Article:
Our outlet channel outperformed our retail stores in the fourth quarter and the full year, and that was before the product reflected the Express Edit design philosophy. Because our outlet customer is just as focused on fashion as our retail customer, we have begun to apply this approach to this assortment and are bringing styles from retail to outlet much more quickly, which is already generating strong response. eCommerce, optimized retail, outlet. A solid sustainable retail strategy must be holistic and therefore, must include a value component. So as we continue to move away from deep, site-wide and storewide promotions because it is the right thing to do for our brand, we will ensure that our outlet assortments are fully reflective of the Express Edit approach to put our best foot forward in this important value channel.

Across each of our four foundational pillars, product, brand, customer and execution, we have made significant progress. Let me take you through what we’ve done, the results we’ve achieved to date and what is still to come across each one.

I’ll start with product. Versatility adds value is one of the core ideas within the Express Edit design philosophy. We have been known primarily for wear-to-work and occasion-based categories, where we have held strong market share positions. Today, we are seeing tremendous strength in our most versatile product categories, especially what is quickly becoming our new core, which is denim bottoms and Express essential tops. In denim, we saw continued strength in our newest fabric platforms, Luxe Comfort Knit and Temp Control Hyper Stretch rolled out in the third quarter. Supersoft and 4-Way Hyper Stretch launched in the fourth quarter, and these drove 25% of our denim business. In total denim, we sold over 1.6 million units.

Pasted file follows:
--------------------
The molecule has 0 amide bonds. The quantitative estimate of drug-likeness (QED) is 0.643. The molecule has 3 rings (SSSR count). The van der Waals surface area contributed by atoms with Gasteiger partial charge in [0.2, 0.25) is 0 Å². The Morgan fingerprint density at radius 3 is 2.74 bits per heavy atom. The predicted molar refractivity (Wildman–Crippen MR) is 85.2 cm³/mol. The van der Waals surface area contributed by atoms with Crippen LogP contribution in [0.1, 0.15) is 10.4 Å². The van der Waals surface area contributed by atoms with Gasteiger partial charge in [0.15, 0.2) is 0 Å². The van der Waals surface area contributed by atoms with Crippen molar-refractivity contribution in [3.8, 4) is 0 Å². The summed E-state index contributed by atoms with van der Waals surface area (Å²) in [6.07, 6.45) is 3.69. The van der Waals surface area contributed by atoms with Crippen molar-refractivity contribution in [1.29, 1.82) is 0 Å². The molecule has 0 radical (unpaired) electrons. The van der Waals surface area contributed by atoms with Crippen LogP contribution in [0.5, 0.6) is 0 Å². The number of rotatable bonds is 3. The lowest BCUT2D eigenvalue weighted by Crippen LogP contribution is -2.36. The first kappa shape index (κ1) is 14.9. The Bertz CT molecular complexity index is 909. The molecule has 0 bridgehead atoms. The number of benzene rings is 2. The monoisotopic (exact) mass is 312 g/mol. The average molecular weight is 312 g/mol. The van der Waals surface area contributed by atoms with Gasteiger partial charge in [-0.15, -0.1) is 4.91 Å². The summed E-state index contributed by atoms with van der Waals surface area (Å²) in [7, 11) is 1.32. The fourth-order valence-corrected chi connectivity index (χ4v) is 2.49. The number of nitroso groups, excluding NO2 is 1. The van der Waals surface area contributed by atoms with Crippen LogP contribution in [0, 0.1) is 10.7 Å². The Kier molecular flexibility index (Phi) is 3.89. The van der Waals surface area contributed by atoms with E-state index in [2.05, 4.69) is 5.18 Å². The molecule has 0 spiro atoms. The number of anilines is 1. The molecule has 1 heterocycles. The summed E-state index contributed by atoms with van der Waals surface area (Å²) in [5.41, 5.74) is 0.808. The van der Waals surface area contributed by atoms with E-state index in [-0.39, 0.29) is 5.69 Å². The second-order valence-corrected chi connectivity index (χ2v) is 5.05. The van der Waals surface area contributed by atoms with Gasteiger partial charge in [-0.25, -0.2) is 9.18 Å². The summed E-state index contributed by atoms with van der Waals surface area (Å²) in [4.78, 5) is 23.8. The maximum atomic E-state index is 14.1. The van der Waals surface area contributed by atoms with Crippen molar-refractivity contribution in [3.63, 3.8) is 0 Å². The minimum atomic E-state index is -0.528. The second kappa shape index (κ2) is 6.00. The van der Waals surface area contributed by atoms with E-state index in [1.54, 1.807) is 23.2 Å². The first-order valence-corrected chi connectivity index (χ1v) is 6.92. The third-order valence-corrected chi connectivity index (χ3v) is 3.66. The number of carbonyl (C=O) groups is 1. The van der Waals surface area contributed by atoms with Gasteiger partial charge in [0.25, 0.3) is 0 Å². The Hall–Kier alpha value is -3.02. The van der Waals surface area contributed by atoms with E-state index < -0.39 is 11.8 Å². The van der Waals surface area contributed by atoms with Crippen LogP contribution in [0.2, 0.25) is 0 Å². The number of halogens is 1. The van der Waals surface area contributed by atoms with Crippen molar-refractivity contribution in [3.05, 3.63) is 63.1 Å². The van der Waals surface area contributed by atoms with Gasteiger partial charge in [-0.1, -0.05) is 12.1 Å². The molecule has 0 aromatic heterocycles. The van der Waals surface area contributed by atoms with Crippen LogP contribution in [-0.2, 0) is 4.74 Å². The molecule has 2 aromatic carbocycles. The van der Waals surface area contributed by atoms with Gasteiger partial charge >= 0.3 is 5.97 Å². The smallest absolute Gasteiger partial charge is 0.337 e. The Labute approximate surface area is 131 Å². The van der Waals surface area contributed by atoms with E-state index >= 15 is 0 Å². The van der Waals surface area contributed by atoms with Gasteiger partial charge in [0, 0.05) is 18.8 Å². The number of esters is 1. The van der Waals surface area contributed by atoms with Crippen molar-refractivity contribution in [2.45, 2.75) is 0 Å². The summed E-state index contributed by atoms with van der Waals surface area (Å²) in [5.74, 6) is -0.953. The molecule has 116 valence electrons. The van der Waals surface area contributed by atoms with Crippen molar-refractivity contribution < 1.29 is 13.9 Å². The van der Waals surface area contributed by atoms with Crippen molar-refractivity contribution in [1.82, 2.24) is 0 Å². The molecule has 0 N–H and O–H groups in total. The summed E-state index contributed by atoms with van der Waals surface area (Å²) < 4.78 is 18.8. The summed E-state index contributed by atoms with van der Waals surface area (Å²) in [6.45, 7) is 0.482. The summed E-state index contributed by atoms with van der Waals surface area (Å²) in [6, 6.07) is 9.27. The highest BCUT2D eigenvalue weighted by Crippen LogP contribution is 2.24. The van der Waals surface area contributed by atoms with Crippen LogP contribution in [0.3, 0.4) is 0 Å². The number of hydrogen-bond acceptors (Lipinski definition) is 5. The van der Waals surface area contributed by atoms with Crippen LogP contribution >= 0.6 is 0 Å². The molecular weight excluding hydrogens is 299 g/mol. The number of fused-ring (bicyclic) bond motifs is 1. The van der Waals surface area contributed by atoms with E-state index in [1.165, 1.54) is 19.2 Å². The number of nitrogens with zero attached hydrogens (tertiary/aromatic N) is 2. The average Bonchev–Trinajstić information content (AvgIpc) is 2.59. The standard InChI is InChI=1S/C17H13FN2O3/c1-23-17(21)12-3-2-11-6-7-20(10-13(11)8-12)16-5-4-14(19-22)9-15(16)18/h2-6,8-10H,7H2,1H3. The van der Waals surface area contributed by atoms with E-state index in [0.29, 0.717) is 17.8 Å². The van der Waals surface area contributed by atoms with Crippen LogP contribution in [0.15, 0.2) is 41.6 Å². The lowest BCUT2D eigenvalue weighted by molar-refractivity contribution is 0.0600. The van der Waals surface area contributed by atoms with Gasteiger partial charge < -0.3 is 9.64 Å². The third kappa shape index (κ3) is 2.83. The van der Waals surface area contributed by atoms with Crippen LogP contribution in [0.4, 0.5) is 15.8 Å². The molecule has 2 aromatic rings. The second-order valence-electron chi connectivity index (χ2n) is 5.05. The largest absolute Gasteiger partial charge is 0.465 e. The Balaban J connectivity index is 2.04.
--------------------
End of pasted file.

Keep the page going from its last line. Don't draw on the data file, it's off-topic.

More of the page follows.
For spring, in women’s, we will launch more leg shapes. And for summer, we will have ankle length, cropped and an entirely new assortment of shorts. We will also have a new curvy fit that was developed through a dialogue between our designers and our customers. Optimizing denim inventory is also essential to our success, and we identify key fits, washes and sizes that are the core of our business and have committed to being in stock, online and in stores. Denim was also a key driver of new customer acquisition. We signed up more than 240,000 new denim customers in the fourth quarter and have since added more than 40,000 in February. Going forward, denim will play an outsized role in expanding our customer base.

Today, one in four of our customers buy denim, which is a record high for us in terms of customer penetration. And our denim customer is among our most valuable, spending generally three times more with a 22% higher spend per transaction compared to a non-denim customer. As we move forward, I expect this category to significantly accelerate for both women and men.